Sometimes things progress slowly, and then suddenly, they move fast. Such has been the case with the evolution of our Security Operation Centre (SOC) during the global pandemic.
All financial services companies have a higher threat profile than many other industries. We are often targeted by insiders, activists, and financially motivated actors, and our prime threats include data theft, fraud, espionage, and splash damage by nation-state attacks on others. For years, threat actors have been getting more sophisticated, and nowadays most threats are automated; actors will set up an instance of a server in the cloud and the code will do the attacking.
To combat these infrastructure-based attacks, we need to develop our automation and orchestration capabilities. Practically, this means our SOC, the team responsible for cybersecurity strategy and defence, has expanded its remit from traditional threat intelligence, incident response, cyber analytics, and forensic investigation to include a greater focus on software engineering, data science, math and statistics. We need to fight algorithms with algorithms.
We had been on this journey for a few years, but it was a gradual change, mainly because the culture of traditional information security differs so radically from that of modern software development. Information security people tend to be very focused on one thing: keeping the bad guys out. We are deliberate, thorough, task and outcome-oriented, and risk-averse. We concentrate on what works; new ideas need a firm business rationale to secure resources.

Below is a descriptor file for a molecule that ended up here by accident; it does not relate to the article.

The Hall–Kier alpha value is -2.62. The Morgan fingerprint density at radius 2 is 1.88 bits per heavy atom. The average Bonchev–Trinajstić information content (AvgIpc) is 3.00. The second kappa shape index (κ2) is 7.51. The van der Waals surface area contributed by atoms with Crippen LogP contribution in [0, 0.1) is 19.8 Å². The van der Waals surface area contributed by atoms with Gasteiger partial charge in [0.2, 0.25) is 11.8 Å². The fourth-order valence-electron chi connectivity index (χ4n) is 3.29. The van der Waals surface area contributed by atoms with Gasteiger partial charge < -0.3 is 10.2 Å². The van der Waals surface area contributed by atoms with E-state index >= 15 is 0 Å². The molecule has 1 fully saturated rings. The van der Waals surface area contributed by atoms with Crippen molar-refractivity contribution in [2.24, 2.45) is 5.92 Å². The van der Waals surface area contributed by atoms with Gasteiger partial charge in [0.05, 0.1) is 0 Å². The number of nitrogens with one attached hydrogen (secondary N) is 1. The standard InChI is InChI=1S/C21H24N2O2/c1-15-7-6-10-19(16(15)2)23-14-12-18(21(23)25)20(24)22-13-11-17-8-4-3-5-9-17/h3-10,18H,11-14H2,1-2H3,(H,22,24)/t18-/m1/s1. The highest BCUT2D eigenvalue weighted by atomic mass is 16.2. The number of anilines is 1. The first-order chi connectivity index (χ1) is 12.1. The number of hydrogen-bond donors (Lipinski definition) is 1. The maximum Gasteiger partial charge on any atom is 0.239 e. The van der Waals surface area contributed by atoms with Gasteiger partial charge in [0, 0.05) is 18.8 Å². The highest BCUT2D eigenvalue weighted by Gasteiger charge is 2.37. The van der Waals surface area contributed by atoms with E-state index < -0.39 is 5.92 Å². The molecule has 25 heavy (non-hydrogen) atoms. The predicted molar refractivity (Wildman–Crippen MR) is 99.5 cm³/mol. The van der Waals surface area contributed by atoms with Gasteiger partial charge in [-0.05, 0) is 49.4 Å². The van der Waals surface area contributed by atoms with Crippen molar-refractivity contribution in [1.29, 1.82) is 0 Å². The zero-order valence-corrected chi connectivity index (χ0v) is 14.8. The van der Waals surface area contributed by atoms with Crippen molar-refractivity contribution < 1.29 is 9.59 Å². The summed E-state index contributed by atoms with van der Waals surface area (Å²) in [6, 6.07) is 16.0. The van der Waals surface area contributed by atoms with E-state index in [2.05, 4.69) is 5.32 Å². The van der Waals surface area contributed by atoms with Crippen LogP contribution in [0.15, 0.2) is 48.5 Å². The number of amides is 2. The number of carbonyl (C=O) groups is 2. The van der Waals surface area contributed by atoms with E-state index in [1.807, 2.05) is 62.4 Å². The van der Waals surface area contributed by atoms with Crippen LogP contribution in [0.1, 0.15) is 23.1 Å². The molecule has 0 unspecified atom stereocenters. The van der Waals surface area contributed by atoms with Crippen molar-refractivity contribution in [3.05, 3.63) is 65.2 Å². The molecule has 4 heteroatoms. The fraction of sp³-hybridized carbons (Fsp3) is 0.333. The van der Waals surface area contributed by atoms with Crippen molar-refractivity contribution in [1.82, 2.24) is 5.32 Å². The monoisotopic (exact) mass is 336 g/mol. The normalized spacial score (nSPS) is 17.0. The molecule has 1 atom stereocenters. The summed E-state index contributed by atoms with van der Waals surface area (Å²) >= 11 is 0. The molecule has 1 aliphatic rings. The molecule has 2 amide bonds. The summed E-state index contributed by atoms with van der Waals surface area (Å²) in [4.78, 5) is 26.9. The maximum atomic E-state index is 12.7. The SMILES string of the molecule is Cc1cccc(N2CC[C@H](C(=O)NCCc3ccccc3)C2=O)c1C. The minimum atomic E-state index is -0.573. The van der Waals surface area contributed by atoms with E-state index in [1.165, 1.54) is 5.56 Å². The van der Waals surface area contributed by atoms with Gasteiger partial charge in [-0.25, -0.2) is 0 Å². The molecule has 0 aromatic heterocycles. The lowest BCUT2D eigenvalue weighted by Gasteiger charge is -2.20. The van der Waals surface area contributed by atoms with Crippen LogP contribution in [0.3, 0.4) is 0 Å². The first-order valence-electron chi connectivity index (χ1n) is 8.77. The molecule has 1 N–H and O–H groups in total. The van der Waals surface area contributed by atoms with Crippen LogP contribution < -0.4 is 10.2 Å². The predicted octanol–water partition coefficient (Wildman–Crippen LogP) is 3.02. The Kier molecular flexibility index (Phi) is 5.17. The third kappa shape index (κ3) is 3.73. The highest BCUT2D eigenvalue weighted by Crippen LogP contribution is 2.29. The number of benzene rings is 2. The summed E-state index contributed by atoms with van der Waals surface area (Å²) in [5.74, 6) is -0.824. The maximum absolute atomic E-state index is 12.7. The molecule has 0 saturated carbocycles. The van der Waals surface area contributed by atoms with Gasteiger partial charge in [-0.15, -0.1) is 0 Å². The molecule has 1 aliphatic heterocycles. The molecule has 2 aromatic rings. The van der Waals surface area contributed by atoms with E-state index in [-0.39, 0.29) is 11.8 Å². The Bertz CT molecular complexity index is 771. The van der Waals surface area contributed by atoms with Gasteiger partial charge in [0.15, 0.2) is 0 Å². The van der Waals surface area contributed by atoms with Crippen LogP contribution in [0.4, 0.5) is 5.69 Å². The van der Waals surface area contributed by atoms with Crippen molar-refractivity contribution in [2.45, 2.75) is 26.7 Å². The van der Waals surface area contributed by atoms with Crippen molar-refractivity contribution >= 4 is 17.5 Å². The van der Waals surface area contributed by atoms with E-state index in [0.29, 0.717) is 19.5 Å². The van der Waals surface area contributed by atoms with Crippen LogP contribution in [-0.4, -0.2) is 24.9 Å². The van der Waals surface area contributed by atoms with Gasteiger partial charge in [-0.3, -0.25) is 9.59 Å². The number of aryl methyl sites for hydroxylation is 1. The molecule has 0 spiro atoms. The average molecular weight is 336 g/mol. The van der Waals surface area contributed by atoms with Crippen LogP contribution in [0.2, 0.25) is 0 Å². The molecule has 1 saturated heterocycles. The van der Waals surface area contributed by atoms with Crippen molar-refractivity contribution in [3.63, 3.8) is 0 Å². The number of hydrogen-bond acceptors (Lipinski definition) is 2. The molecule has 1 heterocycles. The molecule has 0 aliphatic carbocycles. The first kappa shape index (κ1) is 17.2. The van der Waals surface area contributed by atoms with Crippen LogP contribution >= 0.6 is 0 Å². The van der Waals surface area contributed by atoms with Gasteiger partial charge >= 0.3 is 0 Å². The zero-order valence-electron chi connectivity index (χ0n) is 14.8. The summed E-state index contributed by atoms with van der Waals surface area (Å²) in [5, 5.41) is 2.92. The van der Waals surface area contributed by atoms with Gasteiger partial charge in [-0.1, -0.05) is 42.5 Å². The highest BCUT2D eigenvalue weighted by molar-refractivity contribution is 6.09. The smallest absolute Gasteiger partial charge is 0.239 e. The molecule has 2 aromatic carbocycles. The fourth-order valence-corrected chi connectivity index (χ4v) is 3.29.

Data science-driven software development not only moves fast, it changes all the time. Perfection is not the goal, because fixes and patches are continuously deployed. Code is always being improved, tweaked, and adapted to respond to changing conditions. Experiments can be quickly delivered and tested, and if they do not work, you move on to the next one. These two mindsets do not necessarily gel well together; the security folks thought of the agile methodologies used by the computer science teams as kind of a tech hippie philosophy. The engineers thought of the security people as rigid and behind the times.
The pandemic changed everything, compressing a process that might have taken years into effectively one business quarter. We faced new security challenges of shifting our workforce to working from home and the corresponding different ways employees and partners were working with data, rapidly digitising all of our customer services, catering for our business and technology partners’ own changes and speeding up our transition to the cloud. All this meant our SOC needed to plan and react in record time. In order to keep our operational effectiveness at maximum capacity to serve our customers in this highly stressful period, we needed to shift some of the emphasis from preventive controls to detection and response.
This meant we needed to speed up our internal cycle for assessing and developing detection methodologies and our multi-layer defence strategy. Some of our controls were based on baselining behaviours that had completely changed or no longer even existed. We were getting too many alerts, or none at all. Wide scale working from home meant we had to rethink our conception of the perimeter. The new primacy of digital customer channels meant we needed to shift some controls closer to identities and the cloud environment. All these require applying the continuous improvement and continuous delivery approach not just to software development, but to our SOC’s entire way of working. This approach in turn requires the adoption of an agile culture that can quickly adapt to ever-changing technologies and operating models.